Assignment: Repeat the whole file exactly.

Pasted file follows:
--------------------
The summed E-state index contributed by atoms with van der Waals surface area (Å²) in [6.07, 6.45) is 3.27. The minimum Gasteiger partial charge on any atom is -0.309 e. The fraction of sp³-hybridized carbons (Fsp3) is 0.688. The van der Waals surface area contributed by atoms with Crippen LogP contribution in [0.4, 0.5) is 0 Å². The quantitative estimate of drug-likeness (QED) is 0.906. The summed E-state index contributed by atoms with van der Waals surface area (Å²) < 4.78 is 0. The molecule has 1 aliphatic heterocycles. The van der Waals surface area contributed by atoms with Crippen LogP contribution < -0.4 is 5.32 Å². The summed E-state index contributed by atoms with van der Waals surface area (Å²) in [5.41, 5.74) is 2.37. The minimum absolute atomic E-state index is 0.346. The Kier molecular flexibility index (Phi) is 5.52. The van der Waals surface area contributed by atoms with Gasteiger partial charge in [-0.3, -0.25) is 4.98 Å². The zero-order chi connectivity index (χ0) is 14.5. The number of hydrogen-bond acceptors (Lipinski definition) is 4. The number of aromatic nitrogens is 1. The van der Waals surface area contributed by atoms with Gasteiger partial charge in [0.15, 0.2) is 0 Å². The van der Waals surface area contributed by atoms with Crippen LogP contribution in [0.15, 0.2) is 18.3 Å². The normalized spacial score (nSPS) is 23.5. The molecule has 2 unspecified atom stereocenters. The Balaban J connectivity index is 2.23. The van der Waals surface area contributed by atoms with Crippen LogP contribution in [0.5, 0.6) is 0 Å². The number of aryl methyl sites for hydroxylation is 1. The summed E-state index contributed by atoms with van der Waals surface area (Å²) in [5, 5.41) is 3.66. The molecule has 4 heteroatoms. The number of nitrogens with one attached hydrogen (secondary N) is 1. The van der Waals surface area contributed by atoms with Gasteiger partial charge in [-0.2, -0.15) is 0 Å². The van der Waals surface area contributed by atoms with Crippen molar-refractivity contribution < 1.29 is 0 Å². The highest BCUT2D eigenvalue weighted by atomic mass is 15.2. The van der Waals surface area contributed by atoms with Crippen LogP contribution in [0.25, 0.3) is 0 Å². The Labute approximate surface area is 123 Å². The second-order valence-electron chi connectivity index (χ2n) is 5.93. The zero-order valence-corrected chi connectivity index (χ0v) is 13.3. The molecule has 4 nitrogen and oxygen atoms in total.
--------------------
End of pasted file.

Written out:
The summed E-state index contributed by atoms with van der Waals surface area (Å²) in [6.07, 6.45) is 3.27. The minimum Gasteiger partial charge on any atom is -0.309 e. The fraction of sp³-hybridized carbons (Fsp3) is 0.688. The van der Waals surface area contributed by atoms with Crippen LogP contribution in [0.4, 0.5) is 0 Å². The quantitative estimate of drug-likeness (QED) is 0.906. The summed E-state index contributed by atoms with van der Waals surface area (Å²) < 4.78 is 0. The molecule has 1 aliphatic heterocycles. The van der Waals surface area contributed by atoms with Crippen LogP contribution < -0.4 is 5.32 Å². The summed E-state index contributed by atoms with van der Waals surface area (Å²) in [5.41, 5.74) is 2.37. The minimum absolute atomic E-state index is 0.346. The Kier molecular flexibility index (Phi) is 5.52. The van der Waals surface area contributed by atoms with Gasteiger partial charge in [-0.3, -0.25) is 4.98 Å². The zero-order chi connectivity index (χ0) is 14.5. The number of hydrogen-bond acceptors (Lipinski definition) is 4. The number of aromatic nitrogens is 1. The van der Waals surface area contributed by atoms with Gasteiger partial charge in [0.15, 0.2) is 0 Å². The van der Waals surface area contributed by atoms with Crippen LogP contribution in [0.15, 0.2) is 18.3 Å². The normalized spacial score (nSPS) is 23.5. The molecule has 2 unspecified atom stereocenters. The Balaban J connectivity index is 2.23. The van der Waals surface area contributed by atoms with Crippen LogP contribution in [0.5, 0.6) is 0 Å². The number of aryl methyl sites for hydroxylation is 1. The summed E-state index contributed by atoms with van der Waals surface area (Å²) in [5, 5.41) is 3.66. The molecule has 4 heteroatoms. The number of nitrogens with one attached hydrogen (secondary N) is 1. The van der Waals surface area contributed by atoms with Gasteiger partial charge in [-0.2, -0.15) is 0 Å². The van der Waals surface area contributed by atoms with Crippen molar-refractivity contribution < 1.29 is 0 Å². The highest BCUT2D eigenvalue weighted by atomic mass is 15.2. The van der Waals surface area contributed by atoms with Crippen LogP contribution in [0.25, 0.3) is 0 Å². The Labute approximate surface area is 123 Å². The second-order valence-electron chi connectivity index (χ2n) is 5.93. The zero-order valence-corrected chi connectivity index (χ0v) is 13.3. The molecule has 4 nitrogen and oxygen atoms in total.